# Sequence, subsequences, sub-subsequences in metric spaces

Let $(X,d)$ be a metric space, and let $\{x_n\}_{n \in \mathbb{N}}$ be a sequence in $X$. Assume that every subsequence of $\{x_n\}_{n \in \mathbb{N}}$ has a sub-subsequence that converges to the same $x^*\in X$. Show that the origininal sequence also converges to this $x^*$.

This is the solution that the professor provided and I can't understand the second part:

Assume that the sequence $\{x_n\}_{n \in \mathbb{N}}$ does not converge to $x^*$. There exists some $\epsilon_0 >0$ such that, for all $n \in \mathbb{N}$, there exists some natural $M(n) \geq n$ such that $d(x_{M(n)},x^*) \geq \epsilon_0$. Construct the subsequence $\{x_{k(n)}\}_{n \in \mathbb{N}}$ by choosing $k(1)=M(1)$ and $k(n)=\max\{M(n),M(k(n-1)+1)\}$ for $n \geq2$. Thus subsequence has no sub-subsequence that converges to $x^*$.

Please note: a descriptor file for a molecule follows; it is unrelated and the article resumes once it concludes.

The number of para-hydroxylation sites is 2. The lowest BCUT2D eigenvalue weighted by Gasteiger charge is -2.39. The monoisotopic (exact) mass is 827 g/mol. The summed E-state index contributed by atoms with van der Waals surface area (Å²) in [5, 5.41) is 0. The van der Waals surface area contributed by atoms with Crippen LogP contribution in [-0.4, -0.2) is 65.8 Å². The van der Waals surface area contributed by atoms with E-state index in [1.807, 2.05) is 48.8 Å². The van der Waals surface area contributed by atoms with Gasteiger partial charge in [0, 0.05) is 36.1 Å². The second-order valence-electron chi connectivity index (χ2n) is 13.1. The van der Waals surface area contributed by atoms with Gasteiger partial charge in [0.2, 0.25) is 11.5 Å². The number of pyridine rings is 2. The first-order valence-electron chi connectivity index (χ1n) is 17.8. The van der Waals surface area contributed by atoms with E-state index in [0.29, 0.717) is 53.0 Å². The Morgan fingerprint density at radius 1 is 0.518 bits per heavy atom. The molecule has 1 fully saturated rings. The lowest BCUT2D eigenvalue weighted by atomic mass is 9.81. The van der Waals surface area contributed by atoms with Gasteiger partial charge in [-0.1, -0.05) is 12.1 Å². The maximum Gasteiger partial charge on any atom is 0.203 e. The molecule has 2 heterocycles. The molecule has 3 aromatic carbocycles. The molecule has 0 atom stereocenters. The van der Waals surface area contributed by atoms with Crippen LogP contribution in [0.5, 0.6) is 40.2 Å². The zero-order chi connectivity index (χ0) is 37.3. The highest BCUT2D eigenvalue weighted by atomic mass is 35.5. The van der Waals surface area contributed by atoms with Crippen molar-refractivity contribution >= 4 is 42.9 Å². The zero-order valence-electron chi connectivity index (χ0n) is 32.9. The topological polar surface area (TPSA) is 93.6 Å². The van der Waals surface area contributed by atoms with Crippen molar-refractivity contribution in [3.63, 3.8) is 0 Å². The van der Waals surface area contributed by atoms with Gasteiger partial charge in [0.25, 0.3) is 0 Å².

I don't understand the subsequence is constructed in such a why it's true that the subsequence has no sub-subsequence that converges to $x^*$.

• The subsequence is constructed in such a way that $d(x_{k(n)},x^*)\ge \epsilon_0$ for all $n$. This property will then also hold for any sub-subsequence, so there can't be convergence to $x^*$. – Sofia Oct 25 '14 at 15:30
• By construction, every term of the subsequence $(x_{k(n)})$ has a distance of at least $\epsilon_0$ from $x^\ast$. – Daniel Fischer Oct 25 '14 at 15:30
• Could you expand on that? – Rby Oct 25 '14 at 16:11

If $x_{k(n)}$ had a subsequence converging to $x^*$, then the inequality $d(x_{k(n)},x^*)<\epsilon_0$ would hold for all sufficiently large $n$. (Why? Review the definition of limit). But this is not the case.